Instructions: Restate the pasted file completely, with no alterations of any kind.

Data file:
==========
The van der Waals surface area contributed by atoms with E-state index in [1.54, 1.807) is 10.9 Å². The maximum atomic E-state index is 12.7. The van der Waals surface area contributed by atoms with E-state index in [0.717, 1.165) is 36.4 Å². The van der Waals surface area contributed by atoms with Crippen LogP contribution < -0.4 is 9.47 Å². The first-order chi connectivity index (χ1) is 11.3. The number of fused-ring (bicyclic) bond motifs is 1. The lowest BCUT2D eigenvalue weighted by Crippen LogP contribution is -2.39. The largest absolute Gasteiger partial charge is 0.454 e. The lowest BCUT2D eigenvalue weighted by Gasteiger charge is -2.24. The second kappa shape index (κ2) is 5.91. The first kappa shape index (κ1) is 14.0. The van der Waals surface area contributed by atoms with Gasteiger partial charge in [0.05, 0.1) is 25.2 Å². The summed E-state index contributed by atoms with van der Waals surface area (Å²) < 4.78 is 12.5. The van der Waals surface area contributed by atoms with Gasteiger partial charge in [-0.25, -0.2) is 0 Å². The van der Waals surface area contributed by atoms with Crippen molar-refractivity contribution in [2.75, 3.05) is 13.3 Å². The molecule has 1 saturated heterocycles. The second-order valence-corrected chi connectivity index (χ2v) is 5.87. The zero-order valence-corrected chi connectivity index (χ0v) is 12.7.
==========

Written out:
The van der Waals surface area contributed by atoms with E-state index in [1.54, 1.807) is 10.9 Å². The maximum atomic E-state index is 12.7. The van der Waals surface area contributed by atoms with E-state index in [0.717, 1.165) is 36.4 Å². The van der Waals surface area contributed by atoms with Crippen LogP contribution < -0.4 is 9.47 Å². The first-order chi connectivity index (χ1) is 11.3. The number of fused-ring (bicyclic) bond motifs is 1. The lowest BCUT2D eigenvalue weighted by Crippen LogP contribution is -2.39. The largest absolute Gasteiger partial charge is 0.454 e. The lowest BCUT2D eigenvalue weighted by Gasteiger charge is -2.24. The second kappa shape index (κ2) is 5.91. The first kappa shape index (κ1) is 14.0. The van der Waals surface area contributed by atoms with Gasteiger partial charge in [0.05, 0.1) is 25.2 Å². The summed E-state index contributed by atoms with van der Waals surface area (Å²) < 4.78 is 12.5. The van der Waals surface area contributed by atoms with Gasteiger partial charge in [-0.25, -0.2) is 0 Å². The van der Waals surface area contributed by atoms with Crippen molar-refractivity contribution in [2.75, 3.05) is 13.3 Å². The molecule has 1 saturated heterocycles. The second-order valence-corrected chi connectivity index (χ2v) is 5.87. The zero-order valence-corrected chi connectivity index (χ0v) is 12.7.